Once again, we face another tragic loss due to gun violence. Seventeen people died last Wednesday, February 14 in one of the deadliest school shootings in U.S. history at the Marjory Stoneman Douglas High School in Florida. The tragedy in Parkland Florida was the 18th school shooting this year (according to Everytown for Gun Safety). There have been 200 school shootings since Sandy Hook in 2012.
Wednesday’s shooting in Florida came just days after President Trump released his budget, which proposes cutting millions of dollars from the National Instant Criminal Background Check System. What's stunning to me is the fact that this kind of violence only happens in the United States. Is this a consequence of inaction?
As Professor Justus Ogembo pointed out in a correspondence Todd DeMitchell and I had with him last week, there is a crisis in white masculinity that calls out for articulation. I also believe there is a crisis in civic consciousness and bias. I'm concerned, for example, that rather than addressing gun control head on, people suffering with mental illness are stigmatized and targeted. Rather than hiding behind the trope of mental illness, how can we develop public pedagogical approaches for law enforcement and parents and others, that teach about the crucial need for gun control in an era of easy gun access and loose background checks?
There is an emerging youth crusade against gun violence. Young people are not only taking to the streets in response to the Parkland shooting, they are running for office and demanding change, as made evident by Parkland High School shooting survivor Emma Gonzalez’s powerful speech to the Trump administration early this week (https://www.democracynow.org/2018/2/19/watch_parkland_high_school_shooting_survivor). This impromptu movement, born out of trauma, ethical outrage and loss, promises to grow until demands are met to urge Congress to create strict background checks for gun buyers, impose a ban on assault rifles, and, in Florida, lobbying local politicians to pass stricter gun laws. How can we, as educators, join our students to ensure that these efforts impact policy changes in substantive ways?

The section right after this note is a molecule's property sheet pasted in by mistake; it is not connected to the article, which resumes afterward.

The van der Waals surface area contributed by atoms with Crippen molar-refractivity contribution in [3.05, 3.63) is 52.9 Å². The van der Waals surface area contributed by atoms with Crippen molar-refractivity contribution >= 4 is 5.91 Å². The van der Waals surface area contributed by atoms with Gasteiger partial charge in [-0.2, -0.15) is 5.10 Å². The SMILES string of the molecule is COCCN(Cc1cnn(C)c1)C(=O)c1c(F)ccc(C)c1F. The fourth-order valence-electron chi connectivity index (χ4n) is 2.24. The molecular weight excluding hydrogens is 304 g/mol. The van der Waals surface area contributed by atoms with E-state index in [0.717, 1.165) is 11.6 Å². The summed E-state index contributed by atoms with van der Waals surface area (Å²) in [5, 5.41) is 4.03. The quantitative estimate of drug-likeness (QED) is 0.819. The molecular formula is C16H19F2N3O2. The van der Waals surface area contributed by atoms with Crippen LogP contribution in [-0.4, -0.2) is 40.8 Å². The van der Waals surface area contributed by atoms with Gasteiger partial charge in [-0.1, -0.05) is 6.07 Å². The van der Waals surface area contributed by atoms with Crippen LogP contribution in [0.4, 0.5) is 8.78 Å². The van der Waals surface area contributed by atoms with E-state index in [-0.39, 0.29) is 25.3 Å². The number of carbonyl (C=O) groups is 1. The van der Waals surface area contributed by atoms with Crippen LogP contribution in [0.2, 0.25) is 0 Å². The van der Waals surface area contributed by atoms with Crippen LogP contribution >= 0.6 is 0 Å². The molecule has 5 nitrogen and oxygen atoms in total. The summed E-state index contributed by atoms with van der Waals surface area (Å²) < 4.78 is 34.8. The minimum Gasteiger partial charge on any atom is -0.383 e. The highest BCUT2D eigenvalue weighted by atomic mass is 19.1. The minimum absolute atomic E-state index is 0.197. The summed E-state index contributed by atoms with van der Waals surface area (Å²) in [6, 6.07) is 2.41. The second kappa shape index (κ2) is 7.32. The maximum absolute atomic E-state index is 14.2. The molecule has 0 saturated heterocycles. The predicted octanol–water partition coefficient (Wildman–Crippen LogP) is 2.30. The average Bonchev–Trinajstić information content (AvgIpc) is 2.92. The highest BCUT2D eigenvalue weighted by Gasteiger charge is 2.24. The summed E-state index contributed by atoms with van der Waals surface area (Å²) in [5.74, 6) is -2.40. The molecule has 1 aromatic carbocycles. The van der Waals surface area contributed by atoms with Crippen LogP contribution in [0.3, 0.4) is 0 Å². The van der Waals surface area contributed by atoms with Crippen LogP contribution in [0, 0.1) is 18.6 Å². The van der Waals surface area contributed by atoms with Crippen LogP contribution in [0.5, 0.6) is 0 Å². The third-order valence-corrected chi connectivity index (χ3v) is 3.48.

Colleagues, I am including below materials written by Todd DeMitchell, Carla Evans, Casey Cobb, and Suzanne Graham that address gun violence and security responses in our schools.
Please take the time contribute to this post and continue to add resources we might refer to as we learn and work together to address the critical issue of security in schools and society.
Chair and Professor of Education